Case in point: the Chrome Web Store uses many large promotional images and tiles on its home page, making it a very heavyweight page. The team was eager to find ways to improve its speed, without sacrificing the user experience or giving up image quality. WebP to the rescue!

By converting PNGs and JPEGs to WebP, the Chrome Web Store was able to reduce image sizes by about 30% on average (here’s one sample image in WebP at 8.3kB and JPEG at 32kB). Given the number of requests Chrome Web Store serves, this adds up to several terabytes of savings every day.

For users, the rubber meets the road when it comes to how fast the page loads though. On this score, with WebP we were able to reduce average home page load time by nearly one-third — a huge benefit for our users.

To implement WebP, the team first added transcoding support to the image request pipeline; then at runtime the site checks whether the client browser supports WebP and requests the WebP version for each image when it does. The effort to implement it turned out to be not much work for a lot of benefit.

To find out more about how you can make your site faster, visit our Make the Web Faster site and dive into WebP.

Posted by Stephen Konig, Product Manager
URL: http://blog.chromium.org/2013/02/using-webp-to-improve-speed.html

[Gd] Chrome Beta for Android Update

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Chrome Releases: Chrome Beta for Android Update

Chrome Beta for Android has been updated to 25.0.1364.74 on Google Play. This build will be rolling out over the next few hours. This update contains a number of fixes, including:
  • 173232: Chrome does not load pages on Samsung Galaxy S2
  • 158633: Overaggressive tap disambiguation popup
  • 167089: Blank screen when opening links from external apps
  • Resolution for some frequently occurring crashes
Known Issues:
  • 171103: Login issues on certain sites including linkedin.com and hotmail.com
  • 174665: Text selection and text input handles appear at incorrect positions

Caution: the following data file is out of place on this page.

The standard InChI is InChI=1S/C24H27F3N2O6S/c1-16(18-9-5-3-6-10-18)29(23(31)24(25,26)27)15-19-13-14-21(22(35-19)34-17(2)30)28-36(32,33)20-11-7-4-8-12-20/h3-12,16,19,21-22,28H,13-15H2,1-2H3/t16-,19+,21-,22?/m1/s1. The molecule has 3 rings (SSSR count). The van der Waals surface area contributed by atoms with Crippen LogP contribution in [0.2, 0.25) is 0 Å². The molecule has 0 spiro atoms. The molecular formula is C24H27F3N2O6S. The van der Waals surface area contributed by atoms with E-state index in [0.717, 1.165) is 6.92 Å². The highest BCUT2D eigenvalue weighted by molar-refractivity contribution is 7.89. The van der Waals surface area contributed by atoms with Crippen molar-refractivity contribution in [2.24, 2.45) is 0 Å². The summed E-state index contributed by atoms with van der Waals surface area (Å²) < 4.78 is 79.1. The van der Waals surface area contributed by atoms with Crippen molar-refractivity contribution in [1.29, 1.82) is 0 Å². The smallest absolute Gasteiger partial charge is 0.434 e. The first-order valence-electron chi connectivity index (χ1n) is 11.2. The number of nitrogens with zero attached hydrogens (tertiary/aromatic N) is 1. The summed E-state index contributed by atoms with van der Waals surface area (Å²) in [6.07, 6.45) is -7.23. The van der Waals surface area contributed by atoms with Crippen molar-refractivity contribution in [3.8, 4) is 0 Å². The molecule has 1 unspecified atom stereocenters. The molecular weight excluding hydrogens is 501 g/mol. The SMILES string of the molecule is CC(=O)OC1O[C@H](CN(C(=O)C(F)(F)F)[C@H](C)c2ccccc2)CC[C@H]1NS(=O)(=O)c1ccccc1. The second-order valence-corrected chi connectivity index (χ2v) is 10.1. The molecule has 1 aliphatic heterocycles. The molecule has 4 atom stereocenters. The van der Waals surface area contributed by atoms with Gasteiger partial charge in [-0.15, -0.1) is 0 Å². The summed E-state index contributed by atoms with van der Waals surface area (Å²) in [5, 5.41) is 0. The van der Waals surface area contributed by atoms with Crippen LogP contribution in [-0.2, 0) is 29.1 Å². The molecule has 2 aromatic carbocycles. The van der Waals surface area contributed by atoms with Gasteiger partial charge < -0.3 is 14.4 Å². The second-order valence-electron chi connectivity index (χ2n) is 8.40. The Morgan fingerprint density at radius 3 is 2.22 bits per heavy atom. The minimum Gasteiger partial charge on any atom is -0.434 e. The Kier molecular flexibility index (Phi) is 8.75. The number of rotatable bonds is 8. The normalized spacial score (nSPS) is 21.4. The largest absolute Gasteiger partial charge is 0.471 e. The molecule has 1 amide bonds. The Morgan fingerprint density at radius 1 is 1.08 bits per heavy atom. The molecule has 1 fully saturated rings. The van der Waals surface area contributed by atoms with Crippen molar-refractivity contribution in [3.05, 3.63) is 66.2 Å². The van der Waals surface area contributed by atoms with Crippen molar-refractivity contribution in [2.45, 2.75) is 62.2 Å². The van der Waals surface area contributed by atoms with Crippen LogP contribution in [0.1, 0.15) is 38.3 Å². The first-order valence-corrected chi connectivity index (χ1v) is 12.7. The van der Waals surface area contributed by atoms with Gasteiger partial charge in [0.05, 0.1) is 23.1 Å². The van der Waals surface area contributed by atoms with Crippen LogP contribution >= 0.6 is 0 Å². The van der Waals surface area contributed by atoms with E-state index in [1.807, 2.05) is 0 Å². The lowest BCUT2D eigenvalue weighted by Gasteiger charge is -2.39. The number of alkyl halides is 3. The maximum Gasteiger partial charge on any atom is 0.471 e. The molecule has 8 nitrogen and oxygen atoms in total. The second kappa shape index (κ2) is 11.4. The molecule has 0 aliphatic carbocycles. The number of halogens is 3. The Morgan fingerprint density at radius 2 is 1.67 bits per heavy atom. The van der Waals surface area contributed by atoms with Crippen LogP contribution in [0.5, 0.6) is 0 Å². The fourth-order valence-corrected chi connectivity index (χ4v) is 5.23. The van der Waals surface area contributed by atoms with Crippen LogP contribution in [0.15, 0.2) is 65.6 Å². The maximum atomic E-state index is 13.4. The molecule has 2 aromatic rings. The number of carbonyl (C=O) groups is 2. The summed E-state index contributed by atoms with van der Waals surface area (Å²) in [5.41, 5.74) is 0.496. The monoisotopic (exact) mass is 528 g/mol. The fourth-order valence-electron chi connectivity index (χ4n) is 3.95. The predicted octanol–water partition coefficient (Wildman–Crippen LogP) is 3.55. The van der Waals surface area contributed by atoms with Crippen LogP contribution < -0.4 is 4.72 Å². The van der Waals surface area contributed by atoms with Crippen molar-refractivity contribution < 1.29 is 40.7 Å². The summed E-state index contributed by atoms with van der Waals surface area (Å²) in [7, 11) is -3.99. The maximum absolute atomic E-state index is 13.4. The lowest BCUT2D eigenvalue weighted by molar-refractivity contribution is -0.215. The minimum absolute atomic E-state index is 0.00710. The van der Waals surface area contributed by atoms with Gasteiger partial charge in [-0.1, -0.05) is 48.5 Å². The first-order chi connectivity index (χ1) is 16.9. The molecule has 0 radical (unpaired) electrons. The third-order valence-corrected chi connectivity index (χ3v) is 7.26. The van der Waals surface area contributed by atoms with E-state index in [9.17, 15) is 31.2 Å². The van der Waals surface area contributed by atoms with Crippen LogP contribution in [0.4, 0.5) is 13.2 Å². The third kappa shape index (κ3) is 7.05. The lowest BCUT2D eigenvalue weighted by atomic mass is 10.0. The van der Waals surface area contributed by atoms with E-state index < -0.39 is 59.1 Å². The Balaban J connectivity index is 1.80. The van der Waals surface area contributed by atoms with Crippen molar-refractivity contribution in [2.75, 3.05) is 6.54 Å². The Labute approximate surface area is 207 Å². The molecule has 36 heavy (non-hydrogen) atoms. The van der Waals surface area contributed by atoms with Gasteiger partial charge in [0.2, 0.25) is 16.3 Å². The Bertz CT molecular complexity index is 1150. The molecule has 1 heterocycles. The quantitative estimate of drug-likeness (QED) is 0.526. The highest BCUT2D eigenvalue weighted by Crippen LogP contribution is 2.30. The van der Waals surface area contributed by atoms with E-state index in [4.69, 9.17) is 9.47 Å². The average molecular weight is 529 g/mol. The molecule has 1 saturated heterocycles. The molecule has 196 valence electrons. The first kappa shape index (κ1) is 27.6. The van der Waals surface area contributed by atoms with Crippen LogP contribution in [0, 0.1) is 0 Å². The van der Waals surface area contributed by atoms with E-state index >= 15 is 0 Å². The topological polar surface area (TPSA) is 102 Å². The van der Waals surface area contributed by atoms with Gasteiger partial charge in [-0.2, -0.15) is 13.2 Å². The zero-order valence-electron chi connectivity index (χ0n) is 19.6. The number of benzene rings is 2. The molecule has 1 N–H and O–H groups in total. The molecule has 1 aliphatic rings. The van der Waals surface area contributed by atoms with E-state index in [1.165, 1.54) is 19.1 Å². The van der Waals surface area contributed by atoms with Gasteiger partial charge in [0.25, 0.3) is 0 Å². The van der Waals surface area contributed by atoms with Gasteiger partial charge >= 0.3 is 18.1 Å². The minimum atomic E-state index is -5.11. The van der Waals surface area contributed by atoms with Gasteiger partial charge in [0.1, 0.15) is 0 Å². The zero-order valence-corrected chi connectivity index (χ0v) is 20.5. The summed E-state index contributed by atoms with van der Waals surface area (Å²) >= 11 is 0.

• Lower resolution/blurry content takes time to sharpen during rapid scrolling on certain websites
  • Graphical corruption and flicker on some sites, particularly on maps.google.com
  • Text autosizing may break formatting on some sites
  • Continuing sad tabs/tab crashes, especially on tablets
A partial list of changes in this build is available in the SVN revision log. If you find a new issue, please let us know by filing a bug. More information about Chrome for Android is available on the Chrome site.

Jason Kersey
Google Chrome
URL: http://googlechromereleases.blogspot.com/2013/02/chrome-beta-for-android-update_6.html

Wednesday, February 6, 2013

[Gd] Beta Channel Update for Chrome OS

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Chrome Releases: Beta Channel Update for Chrome OS

The Beta channel has been updated to  25.0.1364.68 (Platform version: 3428.127.0) for all Chromebooks and Chromeboxes. This build contains a number of bug fixes, security updates and feature enhancements.

Some highlights of these changes are:

  • Updated Netflix plugin
  • Fixed issue with printing menu crashing immediately on launch (166629)
  • Change to keyboard shortcut: Ctrl-M now minimizes windows
  • Updated Pepper Flash version to 11.5.31.140
  • HTML5 Content Decryption Module (CDM) with WebM support
  • Improvements to network notifications shown (170011)
  • Fix to device freeze when tab pressed at login (169956)
  • Fix to allow Chrome Office Viewer to open files containing % or spaces in the name (168341)

Known Issues:
  • 172749 -  For Samsung Series 5 Chromebooks, a sync error prompt doesn't pop up for account with custom passphrase

If you find new issues, please let us know by visiting our help site or filing a bug. Interested in switching channels? Find out how. You can submit feedback using ‘Report an issue...’ in the Chrome menu (3 horizontal bars in the upper right corner of the browser).

Danielle Drew
Google Chrome
URL: http://googlechromereleases.blogspot.com/2013/02/beta-channel-update-for-chrome-os.html

[Gd] Keeping Up with YouTube API Updates

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YouTube API Blog: Keeping Up with YouTube API Updates

As the YouTube APIs continue to evolve, release notes are a good place to keep track of improvements. However, with a busy life, you may not remember checking regularly for updates. Now, for the first time, you can subscribe to RSS feeds to be notified as soon as new features are available.

The release notes for all of the YouTube APIs and widgets have their own corresponding RSS feed.
Feeds are available for:


Going forward, we will be pushing updates via RSS for all of the YouTube APIs. Follow our YouTube for Developers Google+ page, and subscribe to the RSS feeds to get the latest API updates!

Cheers,
Ibrahim Ulukaya, YouTube API Team
URL: http://apiblog.youtube.com/2013/02/keeping-up-with-youtube-api-updates.html

[Gd] Updates to manifest V1 Chrome Web Store items to be blocked in March

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Chromium Blog: Updates to manifest V1 Chrome Web Store items to be blocked in March